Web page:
An important change for adults, but especially for the little ones; Isabel concluded, “Imagine improving a child’s life which means they can have a child’s life and play football.”

Asthma and COVID-19?

Isabel Camacho was at the INER in March 2020 when the first patient with COVID-19 arrived.

Amidst the media and an almost apocalyptic atmosphere, the accountant went to his office and then rushed home to lock himself in.

“For almost the whole of 2020 I didn’t step on the pavement, because obviously my kids and my husband didn’t know how I was going to react. So, we didn’t expose ourselves to anyone; it was an imprisonment was, really, claustrophobic,” she recalls.

Like so many patients with asthma, perhaps having already become very used to assessing the situation and not exposing themselves to environments with factors that could trigger an attack, this isolation struck Isabel. from becoming infected and developing severe conditions – without forgetting the role of monoclonal antibody, the studies of which have examined its potential effectiveness against SARS-CoV-2.

“During the pandemic, everyone was closed; and because of the closure, the atmosphere in the home was not as lethal. So, most of our asthma patients were controlled. They didn’t go into a crisis,” says pediatrician Blanca del Rio Let’s celebrate

“And what was feared, that Covid would give to asthma patients, well it was not as severe as it was in other patients who had obesity, high blood pressure, diabetes or chronic problem or emphysema. It was not, thank God; Luckily, we didn’t have that,” the experts continue, acknowledging that patients with severe asthma that was not controlled could face more severe scenarios.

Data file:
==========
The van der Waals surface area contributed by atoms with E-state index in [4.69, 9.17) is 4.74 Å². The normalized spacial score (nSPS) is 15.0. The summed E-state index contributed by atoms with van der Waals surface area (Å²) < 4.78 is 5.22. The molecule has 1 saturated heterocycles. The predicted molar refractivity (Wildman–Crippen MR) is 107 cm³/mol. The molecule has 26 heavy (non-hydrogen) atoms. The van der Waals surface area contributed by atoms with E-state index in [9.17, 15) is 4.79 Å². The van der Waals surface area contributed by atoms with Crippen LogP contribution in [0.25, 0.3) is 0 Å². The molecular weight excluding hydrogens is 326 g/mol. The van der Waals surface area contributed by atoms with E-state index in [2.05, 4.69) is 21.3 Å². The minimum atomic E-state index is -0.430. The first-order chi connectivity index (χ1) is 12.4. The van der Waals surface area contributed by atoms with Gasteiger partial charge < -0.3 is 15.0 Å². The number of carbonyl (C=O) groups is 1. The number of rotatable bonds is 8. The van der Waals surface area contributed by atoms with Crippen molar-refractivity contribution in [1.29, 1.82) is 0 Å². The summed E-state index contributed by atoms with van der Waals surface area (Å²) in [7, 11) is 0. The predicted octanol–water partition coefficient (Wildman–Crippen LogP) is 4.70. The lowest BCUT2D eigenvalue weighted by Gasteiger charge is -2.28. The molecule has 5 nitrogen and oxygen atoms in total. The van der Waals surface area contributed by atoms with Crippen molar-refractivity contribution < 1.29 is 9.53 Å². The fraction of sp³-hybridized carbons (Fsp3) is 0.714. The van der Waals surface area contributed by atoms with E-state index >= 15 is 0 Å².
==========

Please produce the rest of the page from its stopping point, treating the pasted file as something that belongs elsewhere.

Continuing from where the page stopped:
Asked about whether the persistent sequelae left by the pandemic disease has led to an increase in asthma cases, Dr. Del Rio said that is the case, at least from what has been reported so far.

“What Covid left behind in some patients was different types of lung problems, not just asthma, but problems with reduced lung capacity. Of course.

“But it was not necessarily the bronchi, but the parenchyma,” he says, referring to the functional tissue of the lungs. “The tube that gives us the passage of air was not affected as much as the parenchyma.”

so that i can’t breathe

Breathing in an allergen or trigger can trigger asthma symptoms. Some of the most common are:

– pet dander or fur

– dust particles

– change in climate temperature

– physical activity

– moho

– Poland

– respiratory infections, such as the common cold

– strong emotions (stress)

-tobacco smoke